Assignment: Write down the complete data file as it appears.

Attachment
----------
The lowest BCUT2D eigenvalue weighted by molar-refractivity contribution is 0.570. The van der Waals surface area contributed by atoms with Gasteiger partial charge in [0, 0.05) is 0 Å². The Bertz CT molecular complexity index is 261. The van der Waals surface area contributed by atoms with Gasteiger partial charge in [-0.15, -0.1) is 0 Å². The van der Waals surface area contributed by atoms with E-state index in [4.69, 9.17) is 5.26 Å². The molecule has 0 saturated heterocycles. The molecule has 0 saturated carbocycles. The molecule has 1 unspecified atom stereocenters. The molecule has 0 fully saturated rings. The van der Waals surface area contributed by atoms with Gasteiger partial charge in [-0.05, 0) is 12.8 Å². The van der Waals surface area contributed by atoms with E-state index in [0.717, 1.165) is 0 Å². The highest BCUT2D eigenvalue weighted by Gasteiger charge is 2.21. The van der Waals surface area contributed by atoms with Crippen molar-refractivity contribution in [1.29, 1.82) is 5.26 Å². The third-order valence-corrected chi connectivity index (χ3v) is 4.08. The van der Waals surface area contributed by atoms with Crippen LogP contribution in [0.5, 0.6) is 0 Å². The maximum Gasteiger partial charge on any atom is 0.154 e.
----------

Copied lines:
The lowest BCUT2D eigenvalue weighted by molar-refractivity contribution is 0.570. The van der Waals surface area contributed by atoms with Gasteiger partial charge in [0, 0.05) is 0 Å². The Bertz CT molecular complexity index is 261. The van der Waals surface area contributed by atoms with Gasteiger partial charge in [-0.15, -0.1) is 0 Å². The van der Waals surface area contributed by atoms with E-state index in [4.69, 9.17) is 5.26 Å². The molecule has 0 saturated heterocycles. The molecule has 0 saturated carbocycles. The molecule has 1 unspecified atom stereocenters. The molecule has 0 fully saturated rings. The van der Waals surface area contributed by atoms with Gasteiger partial charge in [-0.05, 0) is 12.8 Å². The van der Waals surface area contributed by atoms with E-state index in [0.717, 1.165) is 0 Å². The highest BCUT2D eigenvalue weighted by Gasteiger charge is 2.21. The van der Waals surface area contributed by atoms with Crippen molar-refractivity contribution in [1.29, 1.82) is 5.26 Å². The third-order valence-corrected chi connectivity index (χ3v) is 4.08. The van der Waals surface area contributed by atoms with Crippen LogP contribution in [0.5, 0.6) is 0 Å². The maximum Gasteiger partial charge on any atom is 0.154 e.